3/25/2008

Eclipse_DAC_GE_ETSI_080425.doc

Page 63 of 73

Copyright 2008 Harris Stratex Networks, all rights reserved.

White Paper

Figure 58. Inter-Site Link Aggregated or RSTP Application

DSL Network
Figure 59 illustrates a Digital Subscriber Line backhaul network to a fiber core. Radio is used to extend the reach of cable-based DSL to remote customer sites, for improved access and access speeds. The application shows: Eclipse Nodes supporting ring/mesh networks from the fiber core. The DAC GEs directly support the RSTP function using RWPR. External RSTP switches are not required. RWPR network capacity can be increased to 300 Mbit/s by installing CCDP links.

Benefits include: A radio solution supports roll out of new connections in a fraction of the time and cost of installing fiber. Extensions using radio may mean the difference between keeping the network inhouse, or leasing fiber or copper from a telco. By keeping it all in-house, operators retain full control of service quality and security. Eclipse RWPR supports carrier-class network re-convergence times. Reliability. The ring-based network topology and the inherently high reliability of Eclipse ensures highest levels of network integrity. ProVision installed at the NOC ensures full visibility of all Eclipse radios and their performance.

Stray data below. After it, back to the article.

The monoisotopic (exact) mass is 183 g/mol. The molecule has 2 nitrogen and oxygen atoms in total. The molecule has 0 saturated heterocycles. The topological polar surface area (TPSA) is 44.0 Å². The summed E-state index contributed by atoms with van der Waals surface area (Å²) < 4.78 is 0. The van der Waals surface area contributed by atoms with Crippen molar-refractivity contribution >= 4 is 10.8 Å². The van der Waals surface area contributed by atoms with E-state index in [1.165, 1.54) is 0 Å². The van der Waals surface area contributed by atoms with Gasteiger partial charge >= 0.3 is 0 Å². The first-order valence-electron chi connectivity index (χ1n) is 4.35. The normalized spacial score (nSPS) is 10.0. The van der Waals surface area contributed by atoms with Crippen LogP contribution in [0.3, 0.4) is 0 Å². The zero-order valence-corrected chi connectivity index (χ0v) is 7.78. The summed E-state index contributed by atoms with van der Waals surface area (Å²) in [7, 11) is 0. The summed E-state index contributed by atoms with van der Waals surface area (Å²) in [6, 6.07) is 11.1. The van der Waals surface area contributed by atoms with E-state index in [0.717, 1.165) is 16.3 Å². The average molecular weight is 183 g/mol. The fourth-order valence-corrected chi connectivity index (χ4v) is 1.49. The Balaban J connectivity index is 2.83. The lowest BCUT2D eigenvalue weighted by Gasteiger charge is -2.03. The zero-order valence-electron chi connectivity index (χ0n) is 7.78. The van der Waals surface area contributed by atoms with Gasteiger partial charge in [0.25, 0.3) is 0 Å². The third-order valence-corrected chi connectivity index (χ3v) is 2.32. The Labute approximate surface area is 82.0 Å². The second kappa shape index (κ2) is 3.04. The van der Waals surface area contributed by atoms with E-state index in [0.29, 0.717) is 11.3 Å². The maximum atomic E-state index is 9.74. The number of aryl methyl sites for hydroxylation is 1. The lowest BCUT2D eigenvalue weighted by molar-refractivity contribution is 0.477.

3/25/2008

Eclipse_DAC_GE_ETSI_080425.doc

Page 64 of 73

Copyright 2008 Harris Stratex Networks, all rights reserved.

White Paper

Figure 59: Telecoms DSL Subscriber Network

3/25/2008

Eclipse_DAC_GE_ETSI_080425.doc

Page 65 of 73

Copyright 2008 Harris Stratex Networks, all rights reserved.

White Paper

Municipal Network
Figure 60 illustrates a broadband network for a municipal corporation, health board, public utility, or similar organization. The application shows: Eclipse Nodes supporting 300 Mbit/s and 150 Mbit/s link connections between sites. All connections are protected, either within a ring, or for a spur site, by a hotstandby or diversity link. The ring RSTP function is provided by the Eclipse RWPR option. External RSTPcapable switches are not required. One Eclipse Node supports two separate east-west or co-path 150 Mbit/s radio links, or one 300 Mbit/s link. The long 20 km / 12 mile path is configured as two co-path (CCDP) XPIC links to secure the higher system gain provided by 150 Mbit/s links compared to a single 300 Mbit/s link. See System Gain Implications.
- Co-path 150 Mbit/s links are Eclipse link-aggregated to provide a single 300